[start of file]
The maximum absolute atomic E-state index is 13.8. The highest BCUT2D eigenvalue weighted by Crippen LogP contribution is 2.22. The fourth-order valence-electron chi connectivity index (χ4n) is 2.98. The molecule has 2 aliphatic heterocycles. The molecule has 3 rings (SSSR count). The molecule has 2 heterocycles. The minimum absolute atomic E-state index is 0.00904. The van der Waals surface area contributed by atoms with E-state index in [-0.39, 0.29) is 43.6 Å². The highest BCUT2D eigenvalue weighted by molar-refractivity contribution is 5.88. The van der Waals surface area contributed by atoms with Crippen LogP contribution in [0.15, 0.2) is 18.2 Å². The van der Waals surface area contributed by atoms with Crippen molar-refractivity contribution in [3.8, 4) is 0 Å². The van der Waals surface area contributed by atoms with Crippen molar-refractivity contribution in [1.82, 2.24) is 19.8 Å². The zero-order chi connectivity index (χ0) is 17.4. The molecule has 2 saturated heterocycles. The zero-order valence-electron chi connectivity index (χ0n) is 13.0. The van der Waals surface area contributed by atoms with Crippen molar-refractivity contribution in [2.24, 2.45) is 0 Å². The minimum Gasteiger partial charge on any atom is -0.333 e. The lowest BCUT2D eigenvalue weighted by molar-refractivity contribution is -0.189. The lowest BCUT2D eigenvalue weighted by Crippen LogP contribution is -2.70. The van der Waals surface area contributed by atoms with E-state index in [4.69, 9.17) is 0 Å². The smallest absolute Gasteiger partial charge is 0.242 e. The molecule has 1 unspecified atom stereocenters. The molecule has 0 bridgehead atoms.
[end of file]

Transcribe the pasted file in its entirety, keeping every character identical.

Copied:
The maximum absolute atomic E-state index is 13.8. The highest BCUT2D eigenvalue weighted by Crippen LogP contribution is 2.22. The fourth-order valence-electron chi connectivity index (χ4n) is 2.98. The molecule has 2 aliphatic heterocycles. The molecule has 3 rings (SSSR count). The molecule has 2 heterocycles. The minimum absolute atomic E-state index is 0.00904. The van der Waals surface area contributed by atoms with E-state index in [-0.39, 0.29) is 43.6 Å². The highest BCUT2D eigenvalue weighted by molar-refractivity contribution is 5.88. The van der Waals surface area contributed by atoms with Crippen LogP contribution in [0.15, 0.2) is 18.2 Å². The van der Waals surface area contributed by atoms with Crippen molar-refractivity contribution in [3.8, 4) is 0 Å². The van der Waals surface area contributed by atoms with Crippen molar-refractivity contribution in [1.82, 2.24) is 19.8 Å². The zero-order chi connectivity index (χ0) is 17.4. The molecule has 2 saturated heterocycles. The zero-order valence-electron chi connectivity index (χ0n) is 13.0. The van der Waals surface area contributed by atoms with Crippen molar-refractivity contribution in [2.24, 2.45) is 0 Å². The minimum Gasteiger partial charge on any atom is -0.333 e. The lowest BCUT2D eigenvalue weighted by molar-refractivity contribution is -0.189. The lowest BCUT2D eigenvalue weighted by Crippen LogP contribution is -2.70. The van der Waals surface area contributed by atoms with E-state index in [4.69, 9.17) is 0 Å². The smallest absolute Gasteiger partial charge is 0.242 e. The molecule has 1 unspecified atom stereocenters. The molecule has 0 bridgehead atoms.